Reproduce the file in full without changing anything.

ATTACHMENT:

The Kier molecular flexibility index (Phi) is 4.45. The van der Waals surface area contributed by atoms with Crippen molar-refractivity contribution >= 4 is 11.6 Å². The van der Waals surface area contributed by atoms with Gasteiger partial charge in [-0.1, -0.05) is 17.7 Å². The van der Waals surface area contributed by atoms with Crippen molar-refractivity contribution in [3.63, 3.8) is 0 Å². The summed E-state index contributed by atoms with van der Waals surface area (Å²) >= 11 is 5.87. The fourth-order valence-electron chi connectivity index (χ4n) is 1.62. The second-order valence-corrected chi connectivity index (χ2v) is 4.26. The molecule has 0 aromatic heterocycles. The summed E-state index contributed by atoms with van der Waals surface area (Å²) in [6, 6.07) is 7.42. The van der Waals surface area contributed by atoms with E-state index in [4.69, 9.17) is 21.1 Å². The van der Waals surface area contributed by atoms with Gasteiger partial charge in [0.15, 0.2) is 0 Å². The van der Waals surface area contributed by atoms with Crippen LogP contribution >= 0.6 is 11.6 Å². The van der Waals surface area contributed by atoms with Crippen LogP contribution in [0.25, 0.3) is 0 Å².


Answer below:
The Kier molecular flexibility index (Phi) is 4.45. The van der Waals surface area contributed by atoms with Crippen molar-refractivity contribution >= 4 is 11.6 Å². The van der Waals surface area contributed by atoms with Gasteiger partial charge in [-0.1, -0.05) is 17.7 Å². The van der Waals surface area contributed by atoms with Crippen molar-refractivity contribution in [3.63, 3.8) is 0 Å². The summed E-state index contributed by atoms with van der Waals surface area (Å²) >= 11 is 5.87. The fourth-order valence-electron chi connectivity index (χ4n) is 1.62. The second-order valence-corrected chi connectivity index (χ2v) is 4.26. The molecule has 0 aromatic heterocycles. The summed E-state index contributed by atoms with van der Waals surface area (Å²) in [6, 6.07) is 7.42. The van der Waals surface area contributed by atoms with E-state index in [4.69, 9.17) is 21.1 Å². The van der Waals surface area contributed by atoms with Gasteiger partial charge in [0.15, 0.2) is 0 Å². The van der Waals surface area contributed by atoms with Crippen LogP contribution >= 0.6 is 11.6 Å². The van der Waals surface area contributed by atoms with Crippen LogP contribution in [0.25, 0.3) is 0 Å².